3. “Carmen Ohio” – Ohio State’s Alma Mater

Of course I had to sneak “Carmen Ohio” onto this list. Perhaps unlike many other schools across the country, I can honestly testify that Ohio State students truly treasure their alma mater. This song is sung at the end of every football game, after club and organization meetings and at both Convocation and Commencement. The song is all about tradition, friendship and loving your Ohio State home. What better time to learn it than at orientation? (Yes, you will sing “Carmen Ohio” at orientation). This little song is a crown jewel of Ohio State and it continues to give me chills whenever I hear it.

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4. “Call Me Maybe” – Carly Rae Jepsen

You’re going to meet so many new people at orientation. It may be at the opening session, in your small group, at dinner, or a multitude of other places. These people could be the first of your classmates that you befriend. Don’t hesitate to call them (but who am I kidding: nobody calls anybody anymore), text them, or add them on social media. There is nothing wrong with staying connected on Facebook, Twitter, or Instagram before school begins in the fall. Who knows, maybe someone you meet could end up being your friend, roommate, or significant other. Call them maybe?

5. “Clarity” – Zedd ft. Foxes

After your orientation, you’re going to have accomplished many things. You will have your classes scheduled, you will have tons of information about different resources and services available on campus and hopefully you will have made some new friends. This is what I call clarity, one of the best feelings in the world. I remember feeling so relieved after my orientation. Although I was initially nervous about my transition to college, after I attended my freshman orientation, this nervousness was replaced by readiness and excitement. I hope you will also achieve a sense of clarity, confidence and excitement for your first year once you’ve gone through your own orientation.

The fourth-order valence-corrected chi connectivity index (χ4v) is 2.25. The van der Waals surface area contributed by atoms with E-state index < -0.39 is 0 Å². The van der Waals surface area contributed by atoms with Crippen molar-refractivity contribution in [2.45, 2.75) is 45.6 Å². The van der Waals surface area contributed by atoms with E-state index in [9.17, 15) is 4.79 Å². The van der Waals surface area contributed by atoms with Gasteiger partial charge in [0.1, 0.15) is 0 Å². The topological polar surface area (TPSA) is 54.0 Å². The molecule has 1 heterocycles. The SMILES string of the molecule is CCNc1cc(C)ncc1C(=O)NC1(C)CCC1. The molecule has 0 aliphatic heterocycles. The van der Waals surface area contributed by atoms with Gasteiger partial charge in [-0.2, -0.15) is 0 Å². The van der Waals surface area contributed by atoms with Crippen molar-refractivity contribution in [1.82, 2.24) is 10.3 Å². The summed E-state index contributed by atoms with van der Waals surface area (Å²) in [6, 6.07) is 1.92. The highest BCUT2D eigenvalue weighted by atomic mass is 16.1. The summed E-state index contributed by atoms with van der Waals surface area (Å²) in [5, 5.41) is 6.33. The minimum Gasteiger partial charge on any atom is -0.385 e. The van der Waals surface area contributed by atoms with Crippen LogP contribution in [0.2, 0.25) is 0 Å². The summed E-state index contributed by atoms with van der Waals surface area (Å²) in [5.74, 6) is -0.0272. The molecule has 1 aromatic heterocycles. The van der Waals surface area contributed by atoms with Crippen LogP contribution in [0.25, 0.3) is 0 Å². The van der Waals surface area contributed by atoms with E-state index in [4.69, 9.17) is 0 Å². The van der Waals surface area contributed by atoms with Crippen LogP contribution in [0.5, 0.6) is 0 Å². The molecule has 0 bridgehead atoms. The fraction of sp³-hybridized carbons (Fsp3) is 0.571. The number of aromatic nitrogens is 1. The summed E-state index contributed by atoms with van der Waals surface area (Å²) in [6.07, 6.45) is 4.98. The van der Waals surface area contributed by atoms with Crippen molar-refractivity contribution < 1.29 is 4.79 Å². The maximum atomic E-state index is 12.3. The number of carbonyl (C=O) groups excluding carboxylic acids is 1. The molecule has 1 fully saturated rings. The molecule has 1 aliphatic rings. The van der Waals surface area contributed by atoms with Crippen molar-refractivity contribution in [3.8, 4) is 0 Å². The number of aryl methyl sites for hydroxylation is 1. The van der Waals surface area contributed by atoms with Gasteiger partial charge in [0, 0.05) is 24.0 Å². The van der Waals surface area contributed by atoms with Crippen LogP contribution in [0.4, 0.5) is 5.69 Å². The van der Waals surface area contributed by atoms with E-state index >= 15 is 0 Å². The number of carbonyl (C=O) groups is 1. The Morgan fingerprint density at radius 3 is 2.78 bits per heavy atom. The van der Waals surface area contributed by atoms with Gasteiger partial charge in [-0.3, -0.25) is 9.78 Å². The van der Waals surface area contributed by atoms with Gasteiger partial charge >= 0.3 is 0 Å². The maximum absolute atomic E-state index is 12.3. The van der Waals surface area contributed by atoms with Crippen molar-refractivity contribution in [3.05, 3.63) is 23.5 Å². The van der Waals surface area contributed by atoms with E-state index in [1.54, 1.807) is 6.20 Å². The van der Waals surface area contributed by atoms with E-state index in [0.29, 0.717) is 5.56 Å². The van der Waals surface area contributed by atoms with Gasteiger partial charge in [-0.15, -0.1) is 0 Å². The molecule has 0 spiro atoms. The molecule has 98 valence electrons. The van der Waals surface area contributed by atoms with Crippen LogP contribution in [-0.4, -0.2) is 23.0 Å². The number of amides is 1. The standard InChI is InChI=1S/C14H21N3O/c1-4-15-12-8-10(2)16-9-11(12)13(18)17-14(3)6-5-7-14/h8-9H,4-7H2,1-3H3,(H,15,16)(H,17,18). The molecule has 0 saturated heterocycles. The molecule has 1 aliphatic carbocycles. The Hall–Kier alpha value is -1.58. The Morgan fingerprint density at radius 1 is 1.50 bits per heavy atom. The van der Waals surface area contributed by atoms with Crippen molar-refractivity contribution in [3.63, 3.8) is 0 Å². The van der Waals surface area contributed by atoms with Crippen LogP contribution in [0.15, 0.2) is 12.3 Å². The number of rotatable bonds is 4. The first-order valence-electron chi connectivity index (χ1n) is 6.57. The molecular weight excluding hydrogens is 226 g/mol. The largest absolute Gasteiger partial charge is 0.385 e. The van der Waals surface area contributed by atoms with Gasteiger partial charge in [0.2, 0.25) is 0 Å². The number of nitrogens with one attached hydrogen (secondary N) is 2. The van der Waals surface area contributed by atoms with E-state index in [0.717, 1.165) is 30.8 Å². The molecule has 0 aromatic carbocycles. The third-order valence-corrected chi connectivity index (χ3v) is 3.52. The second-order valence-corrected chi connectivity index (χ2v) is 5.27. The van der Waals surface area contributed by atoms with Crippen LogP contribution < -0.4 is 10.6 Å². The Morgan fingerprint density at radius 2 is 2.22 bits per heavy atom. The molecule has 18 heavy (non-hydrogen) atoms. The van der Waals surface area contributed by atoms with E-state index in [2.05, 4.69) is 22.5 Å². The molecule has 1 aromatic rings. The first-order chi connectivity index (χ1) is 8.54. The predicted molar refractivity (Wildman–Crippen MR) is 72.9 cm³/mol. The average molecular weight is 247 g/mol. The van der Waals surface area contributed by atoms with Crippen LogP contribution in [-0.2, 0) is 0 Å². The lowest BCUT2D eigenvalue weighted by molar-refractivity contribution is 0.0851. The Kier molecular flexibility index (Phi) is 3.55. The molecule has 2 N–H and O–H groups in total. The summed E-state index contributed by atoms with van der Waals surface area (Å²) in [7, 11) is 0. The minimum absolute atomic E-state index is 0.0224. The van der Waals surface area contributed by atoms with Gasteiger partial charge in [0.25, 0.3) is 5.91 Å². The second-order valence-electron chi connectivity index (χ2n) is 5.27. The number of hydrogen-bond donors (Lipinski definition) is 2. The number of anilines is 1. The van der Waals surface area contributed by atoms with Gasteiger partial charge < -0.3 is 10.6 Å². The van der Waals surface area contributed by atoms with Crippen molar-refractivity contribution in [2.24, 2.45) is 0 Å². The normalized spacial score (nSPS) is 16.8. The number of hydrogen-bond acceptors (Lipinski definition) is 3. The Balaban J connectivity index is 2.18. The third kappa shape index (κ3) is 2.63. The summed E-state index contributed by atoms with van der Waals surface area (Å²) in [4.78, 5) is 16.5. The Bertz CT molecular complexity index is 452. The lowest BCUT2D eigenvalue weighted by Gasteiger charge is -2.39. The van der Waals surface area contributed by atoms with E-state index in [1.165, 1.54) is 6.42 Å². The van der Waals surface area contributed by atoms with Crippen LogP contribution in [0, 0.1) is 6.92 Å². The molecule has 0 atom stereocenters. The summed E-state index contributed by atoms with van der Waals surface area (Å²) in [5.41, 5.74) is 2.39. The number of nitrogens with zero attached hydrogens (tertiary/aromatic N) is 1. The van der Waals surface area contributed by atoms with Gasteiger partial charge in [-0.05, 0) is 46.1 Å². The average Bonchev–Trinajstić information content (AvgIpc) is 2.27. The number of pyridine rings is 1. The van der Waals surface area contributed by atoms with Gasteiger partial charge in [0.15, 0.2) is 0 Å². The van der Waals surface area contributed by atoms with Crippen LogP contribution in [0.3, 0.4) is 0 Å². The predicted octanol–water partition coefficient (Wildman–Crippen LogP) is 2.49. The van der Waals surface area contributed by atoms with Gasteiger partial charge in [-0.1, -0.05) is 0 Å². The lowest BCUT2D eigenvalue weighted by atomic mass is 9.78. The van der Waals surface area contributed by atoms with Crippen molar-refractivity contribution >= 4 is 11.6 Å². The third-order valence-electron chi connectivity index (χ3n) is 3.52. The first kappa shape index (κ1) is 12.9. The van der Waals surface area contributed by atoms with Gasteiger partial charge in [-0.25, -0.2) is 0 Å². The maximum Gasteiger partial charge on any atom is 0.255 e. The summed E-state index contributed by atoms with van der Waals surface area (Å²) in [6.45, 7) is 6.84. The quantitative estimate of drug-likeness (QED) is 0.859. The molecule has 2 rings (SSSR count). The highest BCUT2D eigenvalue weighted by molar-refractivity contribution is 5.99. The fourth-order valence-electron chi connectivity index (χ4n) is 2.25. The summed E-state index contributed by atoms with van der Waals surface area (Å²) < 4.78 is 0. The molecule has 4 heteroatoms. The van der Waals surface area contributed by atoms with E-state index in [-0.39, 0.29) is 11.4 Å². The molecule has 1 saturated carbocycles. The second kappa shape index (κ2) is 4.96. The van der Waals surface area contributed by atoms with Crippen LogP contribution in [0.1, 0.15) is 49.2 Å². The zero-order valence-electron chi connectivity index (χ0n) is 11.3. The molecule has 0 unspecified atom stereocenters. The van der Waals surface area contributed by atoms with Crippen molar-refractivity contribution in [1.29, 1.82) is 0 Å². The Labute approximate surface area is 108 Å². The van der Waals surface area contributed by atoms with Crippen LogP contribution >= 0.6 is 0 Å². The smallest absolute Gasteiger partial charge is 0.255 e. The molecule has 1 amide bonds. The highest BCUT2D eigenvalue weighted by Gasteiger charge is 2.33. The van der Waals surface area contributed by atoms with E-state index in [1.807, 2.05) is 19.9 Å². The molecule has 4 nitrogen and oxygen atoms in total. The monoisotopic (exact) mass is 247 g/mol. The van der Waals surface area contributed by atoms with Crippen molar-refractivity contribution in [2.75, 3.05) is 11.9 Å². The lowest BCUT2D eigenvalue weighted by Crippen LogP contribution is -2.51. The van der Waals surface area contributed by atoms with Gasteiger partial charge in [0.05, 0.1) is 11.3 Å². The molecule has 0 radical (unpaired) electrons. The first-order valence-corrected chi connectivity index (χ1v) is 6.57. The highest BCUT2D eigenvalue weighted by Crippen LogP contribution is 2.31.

6. “Home” – Phillip Phillips

For so many people, orientation can be scary. You may be nervous about scheduling classes, meeting new people and potentially going out of your comfort zone. But there is no need to worry. This is your home now. Soak in the beauty of the Oval and campus both during the day and at night on your moonlight tour. Ask as many questions as you can. And relax, because this is a place where you will be able to grow and learn over the next several years.

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Welcome home and please enjoy your orientation, this playlist, and all that Ohio State has to offer. To me it’s like a good song that I just play on repeat. I hope the same can be said for you very soon.

Up next, the lovely and wonderful Lisa Combs will be sharing with you something that she knows quite a lot about: love. Her challenge is to list 8 ways that your first year is like falling in love. I’m already stoked to see what she has to say.

Charging my iPod,

Connor

High FIVEs and Other Ways to Meet New Buckeyes!

It’s hard to believe that the first week of orientation is wrapping up today…it’s been FIVE days of fun and learning, that’s for sure! It’s also been a week of making connections. One of the most important parts of orientation is just meeting fellow Buckeyes, both new and old. So in that spirit, I want to share with you FIVE ways to meet new Buckeyes at your orientation.

High Fives. Literally.